Peace officer's equipment bag

A specialized equipment carrying bag designed expressly for use by police officers is preferably made of light-weight nylon or other synthetic fabric carried by a pair of looped carrying straps one of which nestles a billy club just over the junctures of the strap ends with the bag. Velcro retainer straps further secure the billy club, there also being several external compartments at least one of which is sealed with Velcro strips to hold handcuffs in such a way that they are easily accessible with one hand. Other pockets are provided on the outside of the bag for flashlights, ticket books and other pieces of equipment and accessories needed by peace officers, and on one end wall of the bag a number of the shells are conveniently retained by means of an elastic strap stitched to the bag at spaced intervals to define elastic convolutions to individually secure shotgun shells.

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Peace officers ordinarily require a considerable amount of equipment and accessories when on patrol. Certain standard items are frequently needed, such as the peace officer's baton or "billy club", a pair of handcuffs, a helmet, shotgun shells, a flashlight and a ticket book. Heretofore peace officers have had to carry this equipment into the patrol car or to their motorcycle in duffle bags or gym bags not adapted specifically toward the needs of a peace officer. The result of carrying these accessories in general purpose carrying bags is to render some equipment which may be needed instantly rather inaccessible. For example, in the event an officer is patrolling alone and has an instance in which he must hold a flashlight or a gun in one hand and handcuff a suspect in the other, clearly he must have quick, one-handed access to the handcuffs for the procedure to be safe. This is not in keeping with having to shuffle through loose papers, shotgun shells, ticket books and other paraphernalia trying to locate the handcuffs, possibly in the dark bag.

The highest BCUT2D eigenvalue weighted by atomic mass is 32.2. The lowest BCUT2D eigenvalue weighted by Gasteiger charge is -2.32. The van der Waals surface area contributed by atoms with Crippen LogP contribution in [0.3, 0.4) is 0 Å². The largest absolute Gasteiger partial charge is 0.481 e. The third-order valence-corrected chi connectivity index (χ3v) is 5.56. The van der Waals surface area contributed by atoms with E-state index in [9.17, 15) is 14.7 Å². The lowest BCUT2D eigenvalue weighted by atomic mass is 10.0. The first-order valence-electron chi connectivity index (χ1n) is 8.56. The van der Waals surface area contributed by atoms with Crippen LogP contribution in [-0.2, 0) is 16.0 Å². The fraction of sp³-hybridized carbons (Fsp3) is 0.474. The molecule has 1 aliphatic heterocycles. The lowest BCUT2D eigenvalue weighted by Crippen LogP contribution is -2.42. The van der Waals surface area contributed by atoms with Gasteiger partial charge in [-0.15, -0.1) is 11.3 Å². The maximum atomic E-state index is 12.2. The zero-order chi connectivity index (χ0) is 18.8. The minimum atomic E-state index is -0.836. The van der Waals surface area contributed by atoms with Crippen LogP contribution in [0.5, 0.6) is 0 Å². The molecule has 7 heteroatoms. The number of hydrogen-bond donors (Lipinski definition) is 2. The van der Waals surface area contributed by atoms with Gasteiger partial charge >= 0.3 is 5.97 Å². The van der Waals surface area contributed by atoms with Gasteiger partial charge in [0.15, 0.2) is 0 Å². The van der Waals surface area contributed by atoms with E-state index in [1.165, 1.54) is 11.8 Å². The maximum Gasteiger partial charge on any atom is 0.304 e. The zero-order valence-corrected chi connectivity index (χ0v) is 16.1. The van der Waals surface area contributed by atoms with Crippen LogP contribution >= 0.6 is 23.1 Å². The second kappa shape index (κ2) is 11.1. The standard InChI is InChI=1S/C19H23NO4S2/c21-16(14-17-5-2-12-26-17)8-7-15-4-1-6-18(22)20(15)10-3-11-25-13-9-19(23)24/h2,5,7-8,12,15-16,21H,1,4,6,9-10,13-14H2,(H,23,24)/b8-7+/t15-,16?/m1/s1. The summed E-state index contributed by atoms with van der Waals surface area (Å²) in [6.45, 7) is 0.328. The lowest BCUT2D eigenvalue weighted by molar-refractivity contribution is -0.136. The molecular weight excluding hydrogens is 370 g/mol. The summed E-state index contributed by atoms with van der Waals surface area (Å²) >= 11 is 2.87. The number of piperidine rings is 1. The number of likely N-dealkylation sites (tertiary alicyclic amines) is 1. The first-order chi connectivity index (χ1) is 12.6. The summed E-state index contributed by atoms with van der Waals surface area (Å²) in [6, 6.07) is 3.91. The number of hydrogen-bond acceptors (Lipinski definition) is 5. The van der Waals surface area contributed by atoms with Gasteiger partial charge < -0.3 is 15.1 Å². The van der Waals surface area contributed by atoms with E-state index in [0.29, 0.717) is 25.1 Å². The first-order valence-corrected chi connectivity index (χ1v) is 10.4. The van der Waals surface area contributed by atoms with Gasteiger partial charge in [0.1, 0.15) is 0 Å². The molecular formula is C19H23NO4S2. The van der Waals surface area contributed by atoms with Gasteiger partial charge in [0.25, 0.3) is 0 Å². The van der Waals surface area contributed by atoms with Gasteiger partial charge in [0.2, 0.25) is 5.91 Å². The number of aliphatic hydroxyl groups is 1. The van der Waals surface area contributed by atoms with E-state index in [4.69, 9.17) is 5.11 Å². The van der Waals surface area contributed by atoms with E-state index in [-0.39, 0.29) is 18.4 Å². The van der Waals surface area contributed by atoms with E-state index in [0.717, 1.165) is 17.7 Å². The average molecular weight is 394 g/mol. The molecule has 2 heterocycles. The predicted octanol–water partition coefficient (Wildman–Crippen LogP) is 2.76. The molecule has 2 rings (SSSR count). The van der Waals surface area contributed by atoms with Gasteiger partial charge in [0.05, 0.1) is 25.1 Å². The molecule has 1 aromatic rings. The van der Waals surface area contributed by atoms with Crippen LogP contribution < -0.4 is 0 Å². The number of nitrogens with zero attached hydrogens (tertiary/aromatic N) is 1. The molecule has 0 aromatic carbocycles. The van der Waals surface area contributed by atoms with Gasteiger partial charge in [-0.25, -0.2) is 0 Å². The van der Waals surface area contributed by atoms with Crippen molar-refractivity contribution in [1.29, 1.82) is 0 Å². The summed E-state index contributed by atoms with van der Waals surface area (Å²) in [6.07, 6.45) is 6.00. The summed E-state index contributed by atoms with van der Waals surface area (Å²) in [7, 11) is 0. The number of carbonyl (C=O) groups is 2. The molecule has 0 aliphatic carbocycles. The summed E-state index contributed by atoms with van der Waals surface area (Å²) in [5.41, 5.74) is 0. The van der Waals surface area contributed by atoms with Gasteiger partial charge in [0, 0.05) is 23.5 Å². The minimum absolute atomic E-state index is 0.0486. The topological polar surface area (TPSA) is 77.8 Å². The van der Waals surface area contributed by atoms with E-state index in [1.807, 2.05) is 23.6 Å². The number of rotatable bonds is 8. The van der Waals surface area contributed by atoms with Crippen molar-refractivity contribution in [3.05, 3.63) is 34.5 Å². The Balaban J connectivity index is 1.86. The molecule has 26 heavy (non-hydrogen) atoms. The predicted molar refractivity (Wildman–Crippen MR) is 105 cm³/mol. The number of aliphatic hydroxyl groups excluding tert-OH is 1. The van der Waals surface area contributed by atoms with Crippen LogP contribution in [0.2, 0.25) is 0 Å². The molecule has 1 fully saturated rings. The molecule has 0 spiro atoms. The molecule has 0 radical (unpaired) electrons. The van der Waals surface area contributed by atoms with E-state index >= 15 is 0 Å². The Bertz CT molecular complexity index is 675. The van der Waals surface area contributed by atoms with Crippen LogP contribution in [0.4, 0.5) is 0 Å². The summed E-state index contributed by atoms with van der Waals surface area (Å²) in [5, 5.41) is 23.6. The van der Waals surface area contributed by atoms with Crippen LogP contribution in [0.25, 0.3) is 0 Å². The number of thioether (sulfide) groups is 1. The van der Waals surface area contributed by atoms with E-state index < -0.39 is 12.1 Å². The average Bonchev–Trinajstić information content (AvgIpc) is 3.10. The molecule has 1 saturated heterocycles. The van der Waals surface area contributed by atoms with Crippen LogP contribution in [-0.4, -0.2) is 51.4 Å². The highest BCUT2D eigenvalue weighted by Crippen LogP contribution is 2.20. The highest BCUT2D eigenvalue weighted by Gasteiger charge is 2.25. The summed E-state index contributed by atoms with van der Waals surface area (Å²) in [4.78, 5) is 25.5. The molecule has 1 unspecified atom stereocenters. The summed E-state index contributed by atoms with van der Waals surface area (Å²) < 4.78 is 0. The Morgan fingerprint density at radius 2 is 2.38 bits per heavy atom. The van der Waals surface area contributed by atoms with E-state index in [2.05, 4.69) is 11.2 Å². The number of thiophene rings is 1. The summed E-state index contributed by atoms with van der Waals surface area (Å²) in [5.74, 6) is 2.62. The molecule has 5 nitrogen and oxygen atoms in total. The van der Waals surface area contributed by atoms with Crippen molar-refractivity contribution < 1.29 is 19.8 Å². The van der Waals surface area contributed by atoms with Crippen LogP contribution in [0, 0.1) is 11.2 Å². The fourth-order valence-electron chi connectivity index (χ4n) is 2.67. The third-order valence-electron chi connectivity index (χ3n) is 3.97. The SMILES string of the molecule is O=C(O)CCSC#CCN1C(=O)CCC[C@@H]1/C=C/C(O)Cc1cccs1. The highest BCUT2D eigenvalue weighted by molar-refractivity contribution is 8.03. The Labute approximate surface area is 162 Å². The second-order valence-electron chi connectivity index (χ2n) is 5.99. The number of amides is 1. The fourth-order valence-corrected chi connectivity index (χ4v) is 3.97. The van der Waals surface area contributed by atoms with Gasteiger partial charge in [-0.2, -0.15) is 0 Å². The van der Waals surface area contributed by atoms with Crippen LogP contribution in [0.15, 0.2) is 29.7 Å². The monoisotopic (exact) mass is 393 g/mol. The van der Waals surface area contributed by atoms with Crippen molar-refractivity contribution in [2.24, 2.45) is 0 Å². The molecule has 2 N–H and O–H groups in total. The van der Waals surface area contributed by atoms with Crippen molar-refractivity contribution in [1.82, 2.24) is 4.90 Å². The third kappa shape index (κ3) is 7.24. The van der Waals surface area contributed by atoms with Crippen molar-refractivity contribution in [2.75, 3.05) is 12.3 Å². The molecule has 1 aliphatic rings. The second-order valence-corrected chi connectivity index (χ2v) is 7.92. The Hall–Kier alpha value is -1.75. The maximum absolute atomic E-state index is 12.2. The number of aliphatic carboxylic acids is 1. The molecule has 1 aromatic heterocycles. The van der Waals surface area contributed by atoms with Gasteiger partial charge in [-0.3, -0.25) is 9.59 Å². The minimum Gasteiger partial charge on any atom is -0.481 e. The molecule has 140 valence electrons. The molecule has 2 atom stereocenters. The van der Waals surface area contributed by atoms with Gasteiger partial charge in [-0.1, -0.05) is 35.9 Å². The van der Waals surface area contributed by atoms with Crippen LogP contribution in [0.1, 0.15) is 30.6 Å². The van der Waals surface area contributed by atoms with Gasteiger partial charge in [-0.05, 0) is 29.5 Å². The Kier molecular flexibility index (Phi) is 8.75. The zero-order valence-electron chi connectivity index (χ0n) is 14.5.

The present invention avoids the above-stated dilemma by providing a specifically designed equipment bag for a peace officer. The principal features of the bag are a pair of Velcro billy club retaining straps stitched between the ends of the carrying straps and the bag so that a billy club can be simply engaged by the Velcro straps and when the bag is carried, one of the carrying straps actually supports the billy club so that there is no danger of the Velcro jostling apart and the club coming loose. One end of the bag is provided with a scalloped, elastic shotgun shell cartridge holder for instant access to additional shotgun shells, which, in the event they are needed, obviously would be needed quickly. The other end of the bag has a quick-access pocket for handcuffs. This pocket has a Velcro closure making it easy for the officer to get to the handcuffs with only one hand.